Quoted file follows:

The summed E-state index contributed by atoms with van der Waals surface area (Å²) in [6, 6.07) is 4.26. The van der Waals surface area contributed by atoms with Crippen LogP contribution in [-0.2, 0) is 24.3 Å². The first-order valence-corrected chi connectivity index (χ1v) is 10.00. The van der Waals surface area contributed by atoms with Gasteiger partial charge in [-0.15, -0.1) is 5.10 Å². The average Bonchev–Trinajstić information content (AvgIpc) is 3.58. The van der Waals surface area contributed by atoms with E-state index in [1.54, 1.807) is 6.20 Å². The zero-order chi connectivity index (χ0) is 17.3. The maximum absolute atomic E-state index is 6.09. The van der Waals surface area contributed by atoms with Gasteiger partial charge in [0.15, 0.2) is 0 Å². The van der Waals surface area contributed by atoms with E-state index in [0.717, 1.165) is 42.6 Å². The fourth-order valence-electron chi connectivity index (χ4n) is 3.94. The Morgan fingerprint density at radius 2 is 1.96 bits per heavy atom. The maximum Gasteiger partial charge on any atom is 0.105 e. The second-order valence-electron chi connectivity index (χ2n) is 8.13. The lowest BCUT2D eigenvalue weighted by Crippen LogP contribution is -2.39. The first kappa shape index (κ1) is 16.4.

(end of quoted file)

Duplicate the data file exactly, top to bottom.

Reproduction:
The summed E-state index contributed by atoms with van der Waals surface area (Å²) in [6, 6.07) is 4.26. The van der Waals surface area contributed by atoms with Crippen LogP contribution in [-0.2, 0) is 24.3 Å². The first-order valence-corrected chi connectivity index (χ1v) is 10.00. The van der Waals surface area contributed by atoms with Gasteiger partial charge in [-0.15, -0.1) is 5.10 Å². The average Bonchev–Trinajstić information content (AvgIpc) is 3.58. The van der Waals surface area contributed by atoms with E-state index in [1.54, 1.807) is 6.20 Å². The zero-order chi connectivity index (χ0) is 17.3. The maximum absolute atomic E-state index is 6.09. The van der Waals surface area contributed by atoms with Gasteiger partial charge in [0.15, 0.2) is 0 Å². The van der Waals surface area contributed by atoms with E-state index in [0.717, 1.165) is 42.6 Å². The fourth-order valence-electron chi connectivity index (χ4n) is 3.94. The Morgan fingerprint density at radius 2 is 1.96 bits per heavy atom. The maximum Gasteiger partial charge on any atom is 0.105 e. The second-order valence-electron chi connectivity index (χ2n) is 8.13. The lowest BCUT2D eigenvalue weighted by Crippen LogP contribution is -2.39. The first kappa shape index (κ1) is 16.4.